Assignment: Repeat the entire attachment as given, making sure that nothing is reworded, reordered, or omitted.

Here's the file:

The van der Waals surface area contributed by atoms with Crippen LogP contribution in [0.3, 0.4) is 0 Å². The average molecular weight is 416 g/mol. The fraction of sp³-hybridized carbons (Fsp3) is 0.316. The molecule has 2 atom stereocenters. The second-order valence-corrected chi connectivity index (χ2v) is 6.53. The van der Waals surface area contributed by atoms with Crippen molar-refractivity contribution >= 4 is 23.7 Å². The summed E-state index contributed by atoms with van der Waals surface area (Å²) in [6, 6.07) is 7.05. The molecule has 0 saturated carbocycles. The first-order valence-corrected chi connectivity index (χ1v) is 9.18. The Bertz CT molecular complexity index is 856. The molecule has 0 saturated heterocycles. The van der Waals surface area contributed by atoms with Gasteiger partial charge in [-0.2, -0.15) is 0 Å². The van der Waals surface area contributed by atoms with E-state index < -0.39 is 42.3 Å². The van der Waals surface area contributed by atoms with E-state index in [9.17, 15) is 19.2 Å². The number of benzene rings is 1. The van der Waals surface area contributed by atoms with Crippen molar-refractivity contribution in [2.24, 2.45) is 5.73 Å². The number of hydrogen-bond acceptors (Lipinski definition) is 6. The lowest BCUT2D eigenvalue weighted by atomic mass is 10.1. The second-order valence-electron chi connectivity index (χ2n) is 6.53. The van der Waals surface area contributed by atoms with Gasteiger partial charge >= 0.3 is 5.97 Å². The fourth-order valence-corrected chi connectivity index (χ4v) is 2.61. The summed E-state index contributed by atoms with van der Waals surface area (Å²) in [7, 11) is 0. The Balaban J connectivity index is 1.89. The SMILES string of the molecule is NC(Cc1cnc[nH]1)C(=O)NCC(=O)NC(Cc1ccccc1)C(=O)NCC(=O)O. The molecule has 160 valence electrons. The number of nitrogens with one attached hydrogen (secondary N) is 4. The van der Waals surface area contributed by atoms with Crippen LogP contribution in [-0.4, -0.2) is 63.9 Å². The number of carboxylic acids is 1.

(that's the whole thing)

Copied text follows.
The van der Waals surface area contributed by atoms with Crippen LogP contribution in [0.3, 0.4) is 0 Å². The average molecular weight is 416 g/mol. The fraction of sp³-hybridized carbons (Fsp3) is 0.316. The molecule has 2 atom stereocenters. The second-order valence-corrected chi connectivity index (χ2v) is 6.53. The van der Waals surface area contributed by atoms with Crippen molar-refractivity contribution >= 4 is 23.7 Å². The summed E-state index contributed by atoms with van der Waals surface area (Å²) in [6, 6.07) is 7.05. The molecule has 0 saturated carbocycles. The first-order valence-corrected chi connectivity index (χ1v) is 9.18. The Bertz CT molecular complexity index is 856. The molecule has 0 saturated heterocycles. The van der Waals surface area contributed by atoms with Gasteiger partial charge in [-0.2, -0.15) is 0 Å². The van der Waals surface area contributed by atoms with E-state index < -0.39 is 42.3 Å². The van der Waals surface area contributed by atoms with E-state index in [9.17, 15) is 19.2 Å². The number of benzene rings is 1. The van der Waals surface area contributed by atoms with Crippen molar-refractivity contribution in [2.24, 2.45) is 5.73 Å². The number of hydrogen-bond acceptors (Lipinski definition) is 6. The lowest BCUT2D eigenvalue weighted by atomic mass is 10.1. The second-order valence-electron chi connectivity index (χ2n) is 6.53. The van der Waals surface area contributed by atoms with Gasteiger partial charge >= 0.3 is 5.97 Å². The fourth-order valence-corrected chi connectivity index (χ4v) is 2.61. The summed E-state index contributed by atoms with van der Waals surface area (Å²) in [7, 11) is 0. The Balaban J connectivity index is 1.89. The SMILES string of the molecule is NC(Cc1cnc[nH]1)C(=O)NCC(=O)NC(Cc1ccccc1)C(=O)NCC(=O)O. The molecule has 160 valence electrons. The number of nitrogens with one attached hydrogen (secondary N) is 4. The van der Waals surface area contributed by atoms with Crippen LogP contribution in [-0.4, -0.2) is 63.9 Å². The number of carboxylic acids is 1.